Proctor's development can be construed as a journey toward a specific kind of self-discovery.
At the opening of the play, Proctor is a fallen man, having had an extra-marital affair with the family servant, Abigail Williams. Proctor's wife has trouble forgiving him and Proctor struggles to rehabilitate his pride and sense of self-worth.
In the end of the play, Proctor discovers that there is still a chance for him to act with integrity and to leave his children with an honorable legacy. He is given this revelation in the form of a choice, as it turns out, when he is posed with the dilemma of whether or not to sign a false confession. Signing the confession will save his life, but will be dishonorable, stripping him of any hope for pride.
This struggle is descriptive of Proctor's conflicts throughout the play as he strives to earn his wife's forgiveness, to relinquish a false pride for a real one, and find a way back into a sense of self-worth.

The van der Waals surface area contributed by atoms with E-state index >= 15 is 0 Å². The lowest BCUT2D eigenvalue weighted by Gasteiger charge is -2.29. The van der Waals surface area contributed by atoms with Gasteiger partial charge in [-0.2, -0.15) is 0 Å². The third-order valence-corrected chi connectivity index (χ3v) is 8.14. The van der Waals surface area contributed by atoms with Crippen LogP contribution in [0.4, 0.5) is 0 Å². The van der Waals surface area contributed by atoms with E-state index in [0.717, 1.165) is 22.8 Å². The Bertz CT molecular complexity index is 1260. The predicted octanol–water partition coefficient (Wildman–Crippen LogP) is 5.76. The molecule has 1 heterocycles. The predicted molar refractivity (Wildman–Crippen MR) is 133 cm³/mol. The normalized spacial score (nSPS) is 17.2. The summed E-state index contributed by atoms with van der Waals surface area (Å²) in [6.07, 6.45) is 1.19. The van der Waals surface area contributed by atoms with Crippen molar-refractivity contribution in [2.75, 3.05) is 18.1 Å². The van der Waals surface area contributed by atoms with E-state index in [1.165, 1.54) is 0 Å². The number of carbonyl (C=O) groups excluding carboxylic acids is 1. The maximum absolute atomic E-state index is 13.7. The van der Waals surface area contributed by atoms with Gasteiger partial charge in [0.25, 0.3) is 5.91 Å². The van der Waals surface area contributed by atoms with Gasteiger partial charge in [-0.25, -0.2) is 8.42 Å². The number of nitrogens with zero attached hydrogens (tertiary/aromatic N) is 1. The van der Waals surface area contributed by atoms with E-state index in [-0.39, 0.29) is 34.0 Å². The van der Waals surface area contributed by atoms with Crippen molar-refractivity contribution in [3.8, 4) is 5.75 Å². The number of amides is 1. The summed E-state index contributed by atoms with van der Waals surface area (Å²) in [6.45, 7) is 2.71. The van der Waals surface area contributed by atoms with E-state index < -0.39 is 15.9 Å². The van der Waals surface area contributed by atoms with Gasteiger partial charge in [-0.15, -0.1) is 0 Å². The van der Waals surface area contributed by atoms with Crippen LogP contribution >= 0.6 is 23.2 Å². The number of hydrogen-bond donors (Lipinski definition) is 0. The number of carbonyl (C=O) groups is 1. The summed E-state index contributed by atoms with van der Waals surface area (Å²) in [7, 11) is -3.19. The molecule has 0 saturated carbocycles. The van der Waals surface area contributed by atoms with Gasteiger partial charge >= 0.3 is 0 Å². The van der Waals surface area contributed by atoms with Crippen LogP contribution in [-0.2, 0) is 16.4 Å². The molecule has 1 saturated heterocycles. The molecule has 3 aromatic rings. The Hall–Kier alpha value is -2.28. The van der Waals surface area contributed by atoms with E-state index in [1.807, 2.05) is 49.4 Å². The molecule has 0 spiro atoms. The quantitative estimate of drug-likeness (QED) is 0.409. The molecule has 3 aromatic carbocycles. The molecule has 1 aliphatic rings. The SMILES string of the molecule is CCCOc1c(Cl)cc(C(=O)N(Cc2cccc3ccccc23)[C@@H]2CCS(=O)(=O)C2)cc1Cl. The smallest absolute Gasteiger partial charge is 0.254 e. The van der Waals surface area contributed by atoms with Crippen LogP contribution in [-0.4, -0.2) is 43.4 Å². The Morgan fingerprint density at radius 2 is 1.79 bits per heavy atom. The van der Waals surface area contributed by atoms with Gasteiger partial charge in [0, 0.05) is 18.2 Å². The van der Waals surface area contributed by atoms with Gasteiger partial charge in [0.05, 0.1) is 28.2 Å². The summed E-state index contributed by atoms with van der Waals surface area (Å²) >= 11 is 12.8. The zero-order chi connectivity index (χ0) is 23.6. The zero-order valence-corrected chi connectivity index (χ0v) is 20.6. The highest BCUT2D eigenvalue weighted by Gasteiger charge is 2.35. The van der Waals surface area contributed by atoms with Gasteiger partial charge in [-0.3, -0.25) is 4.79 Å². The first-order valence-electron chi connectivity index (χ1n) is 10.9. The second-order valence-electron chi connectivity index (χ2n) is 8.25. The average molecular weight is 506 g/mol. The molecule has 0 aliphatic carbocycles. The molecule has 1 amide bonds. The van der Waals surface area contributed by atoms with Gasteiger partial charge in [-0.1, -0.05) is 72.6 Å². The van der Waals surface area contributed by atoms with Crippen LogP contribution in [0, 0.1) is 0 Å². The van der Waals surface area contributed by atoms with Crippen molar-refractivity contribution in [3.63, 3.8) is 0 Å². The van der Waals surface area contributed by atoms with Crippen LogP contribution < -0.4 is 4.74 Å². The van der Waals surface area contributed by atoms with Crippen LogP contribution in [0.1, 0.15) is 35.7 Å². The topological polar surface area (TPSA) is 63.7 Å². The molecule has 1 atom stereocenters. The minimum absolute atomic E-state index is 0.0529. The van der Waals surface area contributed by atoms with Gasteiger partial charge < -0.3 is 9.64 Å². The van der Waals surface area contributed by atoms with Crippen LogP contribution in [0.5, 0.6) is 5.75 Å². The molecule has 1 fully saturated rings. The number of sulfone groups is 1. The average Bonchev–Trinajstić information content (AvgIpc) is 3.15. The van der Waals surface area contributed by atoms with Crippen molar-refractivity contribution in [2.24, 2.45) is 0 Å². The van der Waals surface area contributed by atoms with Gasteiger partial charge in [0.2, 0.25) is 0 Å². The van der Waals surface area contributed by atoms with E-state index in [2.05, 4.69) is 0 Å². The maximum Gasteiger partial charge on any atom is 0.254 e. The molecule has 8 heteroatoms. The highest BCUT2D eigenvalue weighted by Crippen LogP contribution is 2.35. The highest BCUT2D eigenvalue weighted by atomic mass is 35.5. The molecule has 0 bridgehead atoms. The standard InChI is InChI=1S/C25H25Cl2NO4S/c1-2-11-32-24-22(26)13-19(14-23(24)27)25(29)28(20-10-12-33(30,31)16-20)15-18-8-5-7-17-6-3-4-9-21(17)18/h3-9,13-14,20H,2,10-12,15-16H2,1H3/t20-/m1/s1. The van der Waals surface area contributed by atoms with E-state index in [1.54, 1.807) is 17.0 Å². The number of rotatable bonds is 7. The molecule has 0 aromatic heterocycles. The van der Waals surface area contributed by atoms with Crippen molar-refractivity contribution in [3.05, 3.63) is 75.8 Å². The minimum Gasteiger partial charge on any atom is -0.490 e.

When Proctor has his final conversation with Elizabeth, these are the issues he discusses. Proctor sees no use in standing on principle when he is such a low creature, but Elizabeth helps to convince him that this is not so. She says at one point:
“Whatever you will do, it is a good man does it...”
This is the end of Proctor's journey of self-discovery, realizing with his wife's help that he does have value, specifically, he has moral value. His journey toward self-acceptance is complete when he goes to the gallows with his integrity and pride intact for the first time in the play.